“That is much of the basis behind technical analysts. ‘The trend is your friend until it ends,'” said Stovall.
Boneparth said the video is a foray into how to use technical analysis for trading, but warned that the skill takes time to practice.
“There’s no secret formula to getting rich,” said Boneparth. “I’m glad people are getting interested but that’s not long-term investing. You just can’t watch this video and go buying and selling.
In another TikTok video slamming retirement accounts, @realitycheck2020 says that investors shouldn’t use retirement funds, as those charge fees while your money loses value. His solution is for investors to put money in an S&P 500 index fund, and then look for opportunities in new IPOs, cryptocurrencies, and real estate.
Stovall clarified that most retirement accounts allow you to invest in the S&P 500 at a low cost.
Boneparth summed up this video has “really broad financial advice from someone spouting their opinions about asset classes.”
“It’s not backed with any information that would help someone. It’s all predicated on FOMO, of a market that’s been treating investors well for taking risk,” he said.
@tdorriz tells Tik Tok that investors can turn their $1,400 “stimmy” (stimulus) into $10,000 by buying SPACs that are about to acquire a target company.
“If these target companies are any good, these stocks will easily double or triple overnight,” @tdorriz said in a TikTok Boneparth said this investor is incorrectly linking correlation and causation, and urged investors to do their own due diligence.
“To just go buy any SPAC and not understand is a disservice,” said Boneparth. “This advice assumes that all SPACs make money. There are no investment guarantees!” Stovall added.
In a response to Insider on Twitter, the TikToker said the idea “flopped,” but noted his video was just his opinion not advice. “80% of the stocks I buy go up in my opinion,” he said in a message.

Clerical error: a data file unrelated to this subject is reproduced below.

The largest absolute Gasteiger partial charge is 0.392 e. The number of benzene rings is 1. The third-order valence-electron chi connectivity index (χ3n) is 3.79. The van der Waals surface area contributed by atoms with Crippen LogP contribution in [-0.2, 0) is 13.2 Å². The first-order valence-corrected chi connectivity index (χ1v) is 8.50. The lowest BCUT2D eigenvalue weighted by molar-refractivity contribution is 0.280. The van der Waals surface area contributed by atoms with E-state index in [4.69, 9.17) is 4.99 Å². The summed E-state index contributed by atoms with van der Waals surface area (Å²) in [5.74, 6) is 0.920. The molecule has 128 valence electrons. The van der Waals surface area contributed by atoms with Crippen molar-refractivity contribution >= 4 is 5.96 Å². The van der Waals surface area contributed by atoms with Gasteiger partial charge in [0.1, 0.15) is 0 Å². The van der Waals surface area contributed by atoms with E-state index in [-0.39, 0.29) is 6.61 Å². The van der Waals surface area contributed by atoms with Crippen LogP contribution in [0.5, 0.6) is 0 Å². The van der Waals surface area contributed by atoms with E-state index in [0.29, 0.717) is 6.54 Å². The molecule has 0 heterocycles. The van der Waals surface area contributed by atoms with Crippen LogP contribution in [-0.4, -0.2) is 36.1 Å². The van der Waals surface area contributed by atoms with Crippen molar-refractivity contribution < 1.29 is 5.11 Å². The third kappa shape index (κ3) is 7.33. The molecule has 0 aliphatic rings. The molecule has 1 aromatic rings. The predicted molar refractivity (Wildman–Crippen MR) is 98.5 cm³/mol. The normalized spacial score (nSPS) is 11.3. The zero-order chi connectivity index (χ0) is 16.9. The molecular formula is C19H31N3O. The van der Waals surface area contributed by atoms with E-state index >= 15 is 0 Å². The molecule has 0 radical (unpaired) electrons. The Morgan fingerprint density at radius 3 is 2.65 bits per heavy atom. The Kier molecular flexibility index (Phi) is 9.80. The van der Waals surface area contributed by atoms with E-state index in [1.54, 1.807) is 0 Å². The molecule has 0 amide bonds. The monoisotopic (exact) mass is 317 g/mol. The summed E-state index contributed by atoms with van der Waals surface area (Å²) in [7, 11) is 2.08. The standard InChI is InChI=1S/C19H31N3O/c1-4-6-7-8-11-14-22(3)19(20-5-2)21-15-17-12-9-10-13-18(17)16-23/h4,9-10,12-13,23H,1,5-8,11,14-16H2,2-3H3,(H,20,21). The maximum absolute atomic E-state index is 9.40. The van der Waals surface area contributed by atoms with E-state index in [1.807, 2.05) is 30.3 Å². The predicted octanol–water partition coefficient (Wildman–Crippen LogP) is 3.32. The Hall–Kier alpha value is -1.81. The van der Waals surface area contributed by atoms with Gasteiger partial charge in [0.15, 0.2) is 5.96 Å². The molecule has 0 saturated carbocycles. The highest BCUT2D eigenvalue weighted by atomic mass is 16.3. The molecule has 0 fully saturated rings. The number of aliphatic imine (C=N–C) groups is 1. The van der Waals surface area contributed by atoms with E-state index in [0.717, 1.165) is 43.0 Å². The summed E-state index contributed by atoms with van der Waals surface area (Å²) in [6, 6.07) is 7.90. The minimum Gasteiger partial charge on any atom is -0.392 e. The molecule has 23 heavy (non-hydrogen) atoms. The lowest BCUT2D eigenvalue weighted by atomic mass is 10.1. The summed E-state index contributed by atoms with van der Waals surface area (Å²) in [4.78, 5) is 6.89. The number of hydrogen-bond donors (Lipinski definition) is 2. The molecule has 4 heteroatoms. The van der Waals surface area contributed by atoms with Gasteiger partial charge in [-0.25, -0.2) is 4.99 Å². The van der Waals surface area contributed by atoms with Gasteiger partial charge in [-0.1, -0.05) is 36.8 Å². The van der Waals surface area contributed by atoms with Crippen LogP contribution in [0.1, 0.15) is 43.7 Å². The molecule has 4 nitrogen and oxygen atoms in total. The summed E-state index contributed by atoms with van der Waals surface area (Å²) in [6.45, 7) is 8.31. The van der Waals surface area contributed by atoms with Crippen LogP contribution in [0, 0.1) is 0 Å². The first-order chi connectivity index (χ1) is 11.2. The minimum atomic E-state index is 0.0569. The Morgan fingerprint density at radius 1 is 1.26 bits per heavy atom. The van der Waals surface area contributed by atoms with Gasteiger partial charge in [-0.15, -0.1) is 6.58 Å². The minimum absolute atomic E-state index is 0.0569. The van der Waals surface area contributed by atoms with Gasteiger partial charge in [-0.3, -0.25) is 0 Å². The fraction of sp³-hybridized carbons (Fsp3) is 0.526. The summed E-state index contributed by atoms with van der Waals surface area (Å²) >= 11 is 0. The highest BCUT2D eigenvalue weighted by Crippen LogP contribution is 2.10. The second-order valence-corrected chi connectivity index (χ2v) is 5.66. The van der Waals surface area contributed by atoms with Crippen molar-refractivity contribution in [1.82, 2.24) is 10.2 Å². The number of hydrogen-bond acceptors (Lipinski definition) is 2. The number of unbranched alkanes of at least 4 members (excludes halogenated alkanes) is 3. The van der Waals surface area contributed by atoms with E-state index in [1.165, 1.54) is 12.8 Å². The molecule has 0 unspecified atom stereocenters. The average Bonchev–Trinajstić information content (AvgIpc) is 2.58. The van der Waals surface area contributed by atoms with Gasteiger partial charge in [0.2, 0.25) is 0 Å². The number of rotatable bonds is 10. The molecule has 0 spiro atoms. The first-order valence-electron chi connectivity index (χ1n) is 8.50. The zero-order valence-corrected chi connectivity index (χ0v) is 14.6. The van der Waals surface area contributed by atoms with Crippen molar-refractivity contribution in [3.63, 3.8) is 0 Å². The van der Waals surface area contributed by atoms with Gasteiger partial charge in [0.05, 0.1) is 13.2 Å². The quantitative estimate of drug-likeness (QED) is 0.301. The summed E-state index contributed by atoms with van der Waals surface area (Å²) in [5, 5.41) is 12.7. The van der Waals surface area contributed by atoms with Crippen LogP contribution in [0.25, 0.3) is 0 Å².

A TikTok from @rickrahim tells investors to take out a low interest loan, “plow it all into crypto,” and take out a tiny bit of profits each month to make monthly interest payments. Boneparth and Stovall both had strong reactions to this one.
“If he’s trolling, very funny. If he’s not, that’s an extremely dangerous, borderline stupid idea,” Boneparth said. ” Do not lever yourself to invest in any speculative assets. The risk is not worth the reward. Very dangerous, terrible, terrible financial advice.”
“Anyone who believes that a particular asset class ‘always goes up’ deserves to lose money,” Stovall said. “Also, why compound a possible mistake by taking out a loan (which carries its own cost) to purchase the investment you didn’t bother to research, or, worse yet, buying on margin? You’ll only end up losing more than you initially invested.”
Former President Donald Trump on Friday announced a new personal project he’s working on: a book.
“I’m writing like crazy,” Trump said in a statement released through his leadership PAC, “and when the time comes, you’ll see the book of all books.”
Trump claimed he has turned down two book deals “from the most unlikely of publishers.” He did not provide any further details.
“I do not want to do such a deal right now,” he said.
Trump also teased he’s currently “working on a much more important project” but did not disclose more information.
Once an avid tweeter, Trump was booted from social media platforms Twitter and Facebook in the aftermath of the Capitol insurrection on January 6. Facebook announced last week the company will uphold Trump’s ban until at least January 2023.
Trump now communicates to the public through his leadership PAC, dubbed Save America, regularly putting out short, strongly worded statements, similar to how he’d tweet. The former president also launched a blog, called “From the Desk of Donald J. Trump,” which he shut down after less than a month.